When Dominion won a bid for zero-carbon energy in December, it seemed like the perfect Christmas gift, a long-awaited lifeline that would keep its Millstone nuclear plant in Connecticut afloat.
Maybe not. New England’s biggest power plant might be forced to close after all. The company is racing to negotiate contracts with two major utilities by March 15. If a deal can’t be reached, Dominion executives say they will retire Millstone for good a few years from now.
The Virginia energy firm had previously threatened to pull the plug on the plant, saying it no longer made economic sense to run the two Millstone reactors. Those threats, in fact, were a big reason why Millstone was allowed to participate in Connecticut’s auction for carbon-free energy contracts.
The consequences of a closure would be felt well beyond Millstone’s hometown of Waterford, Conn., and its 1,500 or so employees. Dominion says it plays an important role in helping the state curb carbon emissions, without requiring an expensive new project to be built. Millstone is also a key component in New England’s electricity grid, and its uncertain outlook was a hot topic of discussion among the region’s governors when they met in Washington, D.C., last month.
Connecticut’s Department of Energy and Environmental Protection had chosen a 10-year bid for zero-carbon power from Dominion, equaling roughly half of Millstone’s output, on Dec. 28. The problem with this lifeline? The actual electricity prices still needed to be negotiated with utilities Eversource and Avangrid.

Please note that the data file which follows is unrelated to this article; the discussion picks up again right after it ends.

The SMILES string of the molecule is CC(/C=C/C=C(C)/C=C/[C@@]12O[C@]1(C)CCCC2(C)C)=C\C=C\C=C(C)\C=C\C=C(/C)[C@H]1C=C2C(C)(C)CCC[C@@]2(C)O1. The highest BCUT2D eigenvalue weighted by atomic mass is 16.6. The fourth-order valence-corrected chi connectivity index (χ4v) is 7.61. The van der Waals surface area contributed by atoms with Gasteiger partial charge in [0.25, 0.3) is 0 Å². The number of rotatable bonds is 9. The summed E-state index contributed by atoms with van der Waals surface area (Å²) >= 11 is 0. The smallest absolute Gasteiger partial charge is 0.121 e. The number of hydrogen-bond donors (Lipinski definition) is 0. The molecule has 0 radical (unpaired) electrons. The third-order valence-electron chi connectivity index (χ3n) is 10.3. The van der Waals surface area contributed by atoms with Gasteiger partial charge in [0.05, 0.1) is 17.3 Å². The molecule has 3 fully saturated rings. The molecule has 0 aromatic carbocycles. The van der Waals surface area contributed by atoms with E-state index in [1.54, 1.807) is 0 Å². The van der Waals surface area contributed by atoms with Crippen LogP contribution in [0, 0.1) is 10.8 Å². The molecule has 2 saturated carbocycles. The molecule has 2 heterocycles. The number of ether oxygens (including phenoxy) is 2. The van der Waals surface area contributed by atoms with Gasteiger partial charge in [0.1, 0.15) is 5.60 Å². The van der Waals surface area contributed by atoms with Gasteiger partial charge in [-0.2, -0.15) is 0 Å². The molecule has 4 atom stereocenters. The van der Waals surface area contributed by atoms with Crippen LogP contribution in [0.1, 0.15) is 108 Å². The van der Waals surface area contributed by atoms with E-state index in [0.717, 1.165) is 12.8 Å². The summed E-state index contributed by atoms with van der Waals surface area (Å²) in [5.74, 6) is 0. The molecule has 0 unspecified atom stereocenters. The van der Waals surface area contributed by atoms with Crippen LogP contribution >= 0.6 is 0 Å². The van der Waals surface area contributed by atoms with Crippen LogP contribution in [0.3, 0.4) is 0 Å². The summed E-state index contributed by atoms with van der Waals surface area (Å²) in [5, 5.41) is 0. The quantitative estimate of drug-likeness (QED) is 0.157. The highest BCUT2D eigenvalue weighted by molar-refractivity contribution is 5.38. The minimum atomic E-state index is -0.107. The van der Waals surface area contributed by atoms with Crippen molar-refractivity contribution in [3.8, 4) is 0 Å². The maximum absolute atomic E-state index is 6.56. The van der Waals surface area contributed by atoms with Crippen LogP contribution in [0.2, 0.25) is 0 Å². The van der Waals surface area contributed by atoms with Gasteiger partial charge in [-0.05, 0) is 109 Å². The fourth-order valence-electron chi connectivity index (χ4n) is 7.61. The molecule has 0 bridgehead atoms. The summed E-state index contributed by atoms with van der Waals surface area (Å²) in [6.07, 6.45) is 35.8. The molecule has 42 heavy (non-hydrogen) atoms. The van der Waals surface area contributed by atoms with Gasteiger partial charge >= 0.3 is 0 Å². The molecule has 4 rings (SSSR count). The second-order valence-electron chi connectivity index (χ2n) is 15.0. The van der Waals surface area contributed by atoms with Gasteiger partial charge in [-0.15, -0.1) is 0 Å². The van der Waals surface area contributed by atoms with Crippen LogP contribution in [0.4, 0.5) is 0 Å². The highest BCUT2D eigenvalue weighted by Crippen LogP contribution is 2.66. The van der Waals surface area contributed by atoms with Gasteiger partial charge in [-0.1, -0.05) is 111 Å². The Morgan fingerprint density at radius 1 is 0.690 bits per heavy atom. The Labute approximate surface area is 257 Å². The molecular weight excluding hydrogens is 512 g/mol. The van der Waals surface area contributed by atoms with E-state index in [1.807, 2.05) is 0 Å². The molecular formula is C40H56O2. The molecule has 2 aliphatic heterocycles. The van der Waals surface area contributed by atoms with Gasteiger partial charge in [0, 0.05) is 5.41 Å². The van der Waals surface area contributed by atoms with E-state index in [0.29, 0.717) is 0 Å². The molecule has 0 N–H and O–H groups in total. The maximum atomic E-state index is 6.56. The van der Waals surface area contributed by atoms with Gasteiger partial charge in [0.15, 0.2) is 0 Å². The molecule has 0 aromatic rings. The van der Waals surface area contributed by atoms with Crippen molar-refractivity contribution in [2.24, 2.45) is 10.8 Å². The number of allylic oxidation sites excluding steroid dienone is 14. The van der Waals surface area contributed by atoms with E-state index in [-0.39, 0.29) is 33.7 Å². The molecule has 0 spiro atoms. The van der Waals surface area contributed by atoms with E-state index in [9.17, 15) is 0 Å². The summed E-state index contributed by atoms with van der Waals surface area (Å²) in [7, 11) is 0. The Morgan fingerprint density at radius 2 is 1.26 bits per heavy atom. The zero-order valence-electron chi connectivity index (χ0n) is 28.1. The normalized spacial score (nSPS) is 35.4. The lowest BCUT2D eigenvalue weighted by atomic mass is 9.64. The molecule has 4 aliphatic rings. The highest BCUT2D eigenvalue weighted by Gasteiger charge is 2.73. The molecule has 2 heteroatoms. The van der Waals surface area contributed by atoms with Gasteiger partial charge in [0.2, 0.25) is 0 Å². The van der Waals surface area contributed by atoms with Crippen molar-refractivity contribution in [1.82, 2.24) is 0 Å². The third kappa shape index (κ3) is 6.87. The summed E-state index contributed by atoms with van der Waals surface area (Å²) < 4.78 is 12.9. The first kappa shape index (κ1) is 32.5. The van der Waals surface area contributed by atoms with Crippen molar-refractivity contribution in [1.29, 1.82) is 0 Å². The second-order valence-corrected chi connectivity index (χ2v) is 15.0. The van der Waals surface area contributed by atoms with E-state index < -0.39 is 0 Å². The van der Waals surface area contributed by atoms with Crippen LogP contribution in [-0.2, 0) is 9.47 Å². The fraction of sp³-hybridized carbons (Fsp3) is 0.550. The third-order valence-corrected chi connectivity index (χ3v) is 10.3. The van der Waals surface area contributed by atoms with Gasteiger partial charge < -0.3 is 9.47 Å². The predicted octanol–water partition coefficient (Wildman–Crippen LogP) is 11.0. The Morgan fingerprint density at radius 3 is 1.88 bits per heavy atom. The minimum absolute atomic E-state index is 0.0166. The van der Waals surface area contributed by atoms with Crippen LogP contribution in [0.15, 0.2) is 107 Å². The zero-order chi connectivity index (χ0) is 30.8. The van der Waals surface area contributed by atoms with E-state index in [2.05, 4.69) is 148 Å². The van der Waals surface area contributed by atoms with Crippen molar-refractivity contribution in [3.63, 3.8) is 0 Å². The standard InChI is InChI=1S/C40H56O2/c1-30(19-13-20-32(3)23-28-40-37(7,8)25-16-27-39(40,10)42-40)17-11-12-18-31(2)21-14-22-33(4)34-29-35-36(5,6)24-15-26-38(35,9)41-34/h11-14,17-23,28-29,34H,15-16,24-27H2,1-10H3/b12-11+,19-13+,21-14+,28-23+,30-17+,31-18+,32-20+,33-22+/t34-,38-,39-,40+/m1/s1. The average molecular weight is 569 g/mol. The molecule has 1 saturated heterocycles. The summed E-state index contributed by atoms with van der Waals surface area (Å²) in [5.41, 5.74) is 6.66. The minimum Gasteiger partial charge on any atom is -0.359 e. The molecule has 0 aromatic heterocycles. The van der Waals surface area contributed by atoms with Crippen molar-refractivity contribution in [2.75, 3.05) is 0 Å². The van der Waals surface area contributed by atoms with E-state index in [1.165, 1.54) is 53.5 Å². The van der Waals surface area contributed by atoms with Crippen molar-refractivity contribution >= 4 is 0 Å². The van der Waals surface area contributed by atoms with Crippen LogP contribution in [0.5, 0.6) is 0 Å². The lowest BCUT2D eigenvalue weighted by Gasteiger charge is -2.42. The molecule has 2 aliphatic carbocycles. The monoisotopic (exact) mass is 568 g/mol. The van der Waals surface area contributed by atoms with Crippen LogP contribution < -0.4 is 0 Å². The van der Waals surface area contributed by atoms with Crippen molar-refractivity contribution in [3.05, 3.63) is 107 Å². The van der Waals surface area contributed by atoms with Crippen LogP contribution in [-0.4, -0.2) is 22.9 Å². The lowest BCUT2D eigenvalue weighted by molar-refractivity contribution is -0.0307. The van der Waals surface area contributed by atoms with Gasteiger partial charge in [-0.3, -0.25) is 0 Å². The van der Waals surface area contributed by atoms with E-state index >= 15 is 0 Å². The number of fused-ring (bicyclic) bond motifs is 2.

Paul Koonce, chief executive of Dominion’s power generation group, says Dominion has not yet had a face-to-face meeting with representatives from either utility. (Negotiations have been by phone so far.) The first such meeting is scheduled to take place later this week. Grid operator ISO New England’s March 15 deadline for retirement decisions is just around the corner. It’s easy to understand why Koonce might be worried.
With no price parameters provided by Connecticut regulators, Koonce says the utilities have little incentive to reach a deal.
But it’s not as if Millstone would close overnight. Dominion has already agreed with ISO New England to run the plant for the next three years. A closure could take place in 2023, once those commitments expire. However, Koonce says Dominion might buy out those contracts and retire the plant earlier, if it makes financial sense to do so. The emergence of cheap shale gas in the past decade has made it harder for nuclear to compete. Competitive pressures prompted Entergy to shut its Vermont Yankee nuke, and its Pilgrim reactor in Plymouth goes offline this spring.
ISO New England just dealt with a similar closing threat, after Exelon proposed shutting down its Mystic power plant in Everett. (Mystic actually exceeds Millstone’s capacity in the winter months, according to ISO New England.)
The grid operator couldn’t risk losing Mystic’s liquefied gas-fueled turbines, at least not when Exelon wanted to close.
Eventually, a deal was struck. Exelon could reap up to $200 million in payments from New England ratepayers annually, over a two-year period that ends in June 2024.
The wave of plant closures has prompted ISO New England to rethink the way it handles the electricity markets here — again.
A spokesman for the grid overseer says the organization is working on “market enhancements” that would take effect in 2024, along with interim compensation rules to help power plants in the meantime.
While it can’t forcibly block a retirement, ISO New England could initially rebuff the request, setting the stage for a sweet offer to stick around, like what happened with Mystic. That would mean Millstone’s costs would be shouldered by the entire six-state region, although Dominion says it has no interest in a Mystic-style deal. If Dominion reaches an accord with the utilities by March 15, those extra expenses might be limited to Connecticut. Either way, ratepayers would pay. Keeping the lights on doesn’t come cheap.